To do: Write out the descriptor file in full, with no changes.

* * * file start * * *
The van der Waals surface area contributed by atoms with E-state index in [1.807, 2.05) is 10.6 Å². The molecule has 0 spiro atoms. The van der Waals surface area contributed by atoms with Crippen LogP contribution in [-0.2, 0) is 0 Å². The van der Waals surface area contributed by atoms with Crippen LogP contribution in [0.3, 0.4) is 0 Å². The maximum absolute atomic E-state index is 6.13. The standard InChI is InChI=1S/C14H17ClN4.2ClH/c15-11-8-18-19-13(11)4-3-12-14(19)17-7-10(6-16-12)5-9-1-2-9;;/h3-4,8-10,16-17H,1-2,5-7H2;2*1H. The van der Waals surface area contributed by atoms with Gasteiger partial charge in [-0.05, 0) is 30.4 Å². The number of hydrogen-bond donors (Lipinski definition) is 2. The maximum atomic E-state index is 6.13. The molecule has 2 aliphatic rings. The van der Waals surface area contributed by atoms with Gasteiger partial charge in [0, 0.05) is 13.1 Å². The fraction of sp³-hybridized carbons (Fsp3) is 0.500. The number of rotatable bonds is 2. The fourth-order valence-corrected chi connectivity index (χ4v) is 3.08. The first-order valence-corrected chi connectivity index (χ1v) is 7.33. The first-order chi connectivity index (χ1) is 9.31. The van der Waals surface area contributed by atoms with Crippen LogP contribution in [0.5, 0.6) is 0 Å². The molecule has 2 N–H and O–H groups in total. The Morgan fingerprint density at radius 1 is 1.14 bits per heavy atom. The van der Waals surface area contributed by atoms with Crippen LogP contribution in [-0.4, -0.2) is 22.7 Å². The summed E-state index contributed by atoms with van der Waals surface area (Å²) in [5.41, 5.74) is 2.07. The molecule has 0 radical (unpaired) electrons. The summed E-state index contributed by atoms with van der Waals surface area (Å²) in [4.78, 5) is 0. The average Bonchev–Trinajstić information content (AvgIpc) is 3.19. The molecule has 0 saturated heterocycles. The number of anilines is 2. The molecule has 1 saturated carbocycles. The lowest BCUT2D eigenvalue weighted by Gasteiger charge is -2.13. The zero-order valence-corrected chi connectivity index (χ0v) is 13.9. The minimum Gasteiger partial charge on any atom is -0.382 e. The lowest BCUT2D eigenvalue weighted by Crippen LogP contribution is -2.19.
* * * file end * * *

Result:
The van der Waals surface area contributed by atoms with E-state index in [1.807, 2.05) is 10.6 Å². The molecule has 0 spiro atoms. The van der Waals surface area contributed by atoms with Crippen LogP contribution in [-0.2, 0) is 0 Å². The van der Waals surface area contributed by atoms with Crippen LogP contribution in [0.3, 0.4) is 0 Å². The maximum absolute atomic E-state index is 6.13. The standard InChI is InChI=1S/C14H17ClN4.2ClH/c15-11-8-18-19-13(11)4-3-12-14(19)17-7-10(6-16-12)5-9-1-2-9;;/h3-4,8-10,16-17H,1-2,5-7H2;2*1H. The van der Waals surface area contributed by atoms with Gasteiger partial charge in [-0.05, 0) is 30.4 Å². The number of hydrogen-bond donors (Lipinski definition) is 2. The maximum atomic E-state index is 6.13. The molecule has 2 aliphatic rings. The van der Waals surface area contributed by atoms with Gasteiger partial charge in [0, 0.05) is 13.1 Å². The fraction of sp³-hybridized carbons (Fsp3) is 0.500. The number of rotatable bonds is 2. The fourth-order valence-corrected chi connectivity index (χ4v) is 3.08. The first-order valence-corrected chi connectivity index (χ1v) is 7.33. The first-order chi connectivity index (χ1) is 9.31. The van der Waals surface area contributed by atoms with Crippen LogP contribution in [0.5, 0.6) is 0 Å². The molecule has 2 N–H and O–H groups in total. The Morgan fingerprint density at radius 1 is 1.14 bits per heavy atom. The van der Waals surface area contributed by atoms with Crippen LogP contribution in [-0.4, -0.2) is 22.7 Å². The summed E-state index contributed by atoms with van der Waals surface area (Å²) in [5.41, 5.74) is 2.07. The molecule has 0 radical (unpaired) electrons. The summed E-state index contributed by atoms with van der Waals surface area (Å²) in [4.78, 5) is 0. The average Bonchev–Trinajstić information content (AvgIpc) is 3.19. The molecule has 0 saturated heterocycles. The number of anilines is 2. The molecule has 1 saturated carbocycles. The lowest BCUT2D eigenvalue weighted by Gasteiger charge is -2.13. The zero-order valence-corrected chi connectivity index (χ0v) is 13.9. The minimum Gasteiger partial charge on any atom is -0.382 e. The lowest BCUT2D eigenvalue weighted by Crippen LogP contribution is -2.19.